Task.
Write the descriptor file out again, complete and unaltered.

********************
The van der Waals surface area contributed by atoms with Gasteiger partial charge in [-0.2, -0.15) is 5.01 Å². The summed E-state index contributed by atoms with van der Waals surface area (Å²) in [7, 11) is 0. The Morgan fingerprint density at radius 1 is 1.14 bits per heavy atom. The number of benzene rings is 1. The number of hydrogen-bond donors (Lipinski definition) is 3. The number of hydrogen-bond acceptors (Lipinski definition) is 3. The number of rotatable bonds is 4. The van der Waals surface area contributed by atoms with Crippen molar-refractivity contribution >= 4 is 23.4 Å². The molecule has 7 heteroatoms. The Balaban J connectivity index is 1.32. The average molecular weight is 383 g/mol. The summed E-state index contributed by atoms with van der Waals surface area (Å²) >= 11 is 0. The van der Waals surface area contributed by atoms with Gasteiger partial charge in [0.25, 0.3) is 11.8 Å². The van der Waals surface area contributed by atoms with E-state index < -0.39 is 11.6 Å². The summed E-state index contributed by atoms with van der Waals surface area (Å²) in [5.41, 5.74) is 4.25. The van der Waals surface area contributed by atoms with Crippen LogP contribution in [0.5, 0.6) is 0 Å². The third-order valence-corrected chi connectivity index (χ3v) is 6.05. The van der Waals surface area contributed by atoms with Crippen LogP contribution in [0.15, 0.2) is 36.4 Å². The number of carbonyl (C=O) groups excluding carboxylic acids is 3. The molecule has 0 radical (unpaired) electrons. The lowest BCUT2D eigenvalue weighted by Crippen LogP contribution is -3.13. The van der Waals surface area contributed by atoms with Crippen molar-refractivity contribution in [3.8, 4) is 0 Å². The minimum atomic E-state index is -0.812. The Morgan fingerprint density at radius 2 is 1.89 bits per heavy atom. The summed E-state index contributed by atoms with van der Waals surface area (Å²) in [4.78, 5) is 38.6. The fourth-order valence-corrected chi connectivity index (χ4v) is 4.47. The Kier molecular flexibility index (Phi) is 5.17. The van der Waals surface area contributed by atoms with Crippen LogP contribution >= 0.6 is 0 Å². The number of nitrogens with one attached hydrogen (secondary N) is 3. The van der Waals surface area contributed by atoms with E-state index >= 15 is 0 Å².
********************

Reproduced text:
The van der Waals surface area contributed by atoms with Gasteiger partial charge in [-0.2, -0.15) is 5.01 Å². The summed E-state index contributed by atoms with van der Waals surface area (Å²) in [7, 11) is 0. The Morgan fingerprint density at radius 1 is 1.14 bits per heavy atom. The number of benzene rings is 1. The number of hydrogen-bond donors (Lipinski definition) is 3. The number of hydrogen-bond acceptors (Lipinski definition) is 3. The number of rotatable bonds is 4. The van der Waals surface area contributed by atoms with Crippen molar-refractivity contribution >= 4 is 23.4 Å². The molecule has 7 heteroatoms. The Balaban J connectivity index is 1.32. The average molecular weight is 383 g/mol. The summed E-state index contributed by atoms with van der Waals surface area (Å²) >= 11 is 0. The van der Waals surface area contributed by atoms with Gasteiger partial charge in [0.25, 0.3) is 11.8 Å². The van der Waals surface area contributed by atoms with E-state index < -0.39 is 11.6 Å². The summed E-state index contributed by atoms with van der Waals surface area (Å²) in [5.41, 5.74) is 4.25. The van der Waals surface area contributed by atoms with Crippen LogP contribution in [0.5, 0.6) is 0 Å². The third-order valence-corrected chi connectivity index (χ3v) is 6.05. The van der Waals surface area contributed by atoms with Crippen LogP contribution in [0.15, 0.2) is 36.4 Å². The number of carbonyl (C=O) groups excluding carboxylic acids is 3. The molecule has 0 radical (unpaired) electrons. The lowest BCUT2D eigenvalue weighted by Crippen LogP contribution is -3.13. The van der Waals surface area contributed by atoms with Crippen molar-refractivity contribution in [3.8, 4) is 0 Å². The minimum atomic E-state index is -0.812. The Morgan fingerprint density at radius 2 is 1.89 bits per heavy atom. The summed E-state index contributed by atoms with van der Waals surface area (Å²) in [4.78, 5) is 38.6. The fourth-order valence-corrected chi connectivity index (χ4v) is 4.47. The Kier molecular flexibility index (Phi) is 5.17. The van der Waals surface area contributed by atoms with Crippen LogP contribution >= 0.6 is 0 Å². The number of nitrogens with one attached hydrogen (secondary N) is 3. The van der Waals surface area contributed by atoms with E-state index >= 15 is 0 Å².